But Rabbi Yitzhak Shochet of the Orthodox United Synagogue accusedthe non-Orthodox movements of shattering any possibility of consensusby “holding us to ransom in this matter to only agree to a change oflegislation on condition that we do not revert to the status quo ante.”
Meanwhile, Jews in Britain remain concerned that the government isinterfering on the question of Jewish identity. They are worried, too,that the ruling means the state views Judaism as somehow beingdiscriminatory.
Sacks, who is Orthodox, warned that the ruling defined anydistinction between Jew and non-Jew as discriminatory, which is aproblem for all Jews, regardless of denomination or position onconversions.
“Any discrimination, regardless of motive, between Jew and non-Jew,unless specifically exempted by law, has now been held to contravenethe 1976 Race Relations Act,” he wrote in the Chronicle.
The president of the court, Nicholas Phillips, said in announcingthe verdict in mid-December that it did not mean that those responsiblefor the school’s admissions policy had acted in a way that was “racistas that word is generally understood.”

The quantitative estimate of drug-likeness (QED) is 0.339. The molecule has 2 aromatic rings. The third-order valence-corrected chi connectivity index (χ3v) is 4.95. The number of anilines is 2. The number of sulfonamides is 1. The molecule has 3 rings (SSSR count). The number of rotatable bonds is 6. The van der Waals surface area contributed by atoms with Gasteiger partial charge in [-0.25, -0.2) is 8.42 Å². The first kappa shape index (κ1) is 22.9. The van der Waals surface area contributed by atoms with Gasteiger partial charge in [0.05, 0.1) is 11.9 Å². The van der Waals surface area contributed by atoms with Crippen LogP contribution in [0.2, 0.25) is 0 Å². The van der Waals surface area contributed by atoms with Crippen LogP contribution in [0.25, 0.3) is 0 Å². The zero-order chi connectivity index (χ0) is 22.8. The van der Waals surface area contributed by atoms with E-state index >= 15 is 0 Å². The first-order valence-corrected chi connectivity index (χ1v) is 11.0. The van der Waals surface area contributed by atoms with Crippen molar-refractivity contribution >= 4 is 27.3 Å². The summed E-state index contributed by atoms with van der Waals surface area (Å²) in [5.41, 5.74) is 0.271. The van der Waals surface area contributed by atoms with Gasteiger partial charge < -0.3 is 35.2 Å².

But Jewish groups in Britain remain concernedthat the ruling, which forces schools to consider applicants’ Jewishpractice rather than their halachic status as Jews, might stigmatizeJudaism as a discriminatory religion anytime schools give preference tothose who are Jewish according to Jewish law.
Meanwhile, some Orthodox leaders criticized members of their ownmovement for refusing to work with non-Orthodox leaders to find aremedy to Britain’s “Who is a Jew” problem so the community couldpresent a united front against the bigger problem of governmentintrusion into the Jewish religious sphere.“What needs to happen now is that rabbis and lay leaders across thedenominations work together in addressing new realities and furtheringthe interest of the community as a whole,” Rabbis Michael Harris andNaftali Brawer, the vice-chairmen of the rabbinical council of theUnited Synagogue, wrote in the Jewish Chronicle.
They called on “all denominations” to work together to reverse the Supreme Court’s judgment through a change in the law.
In the meantime, JFS and other state-funded Jewish schools have madesome major adjustments to their admissions criteria. The criteria nowfocus on requiring applicants to demonstrate participation infaith-based activities, such as synagogue attendance -- something Sackscharacterized as “a Christian solution for a Jewish school.”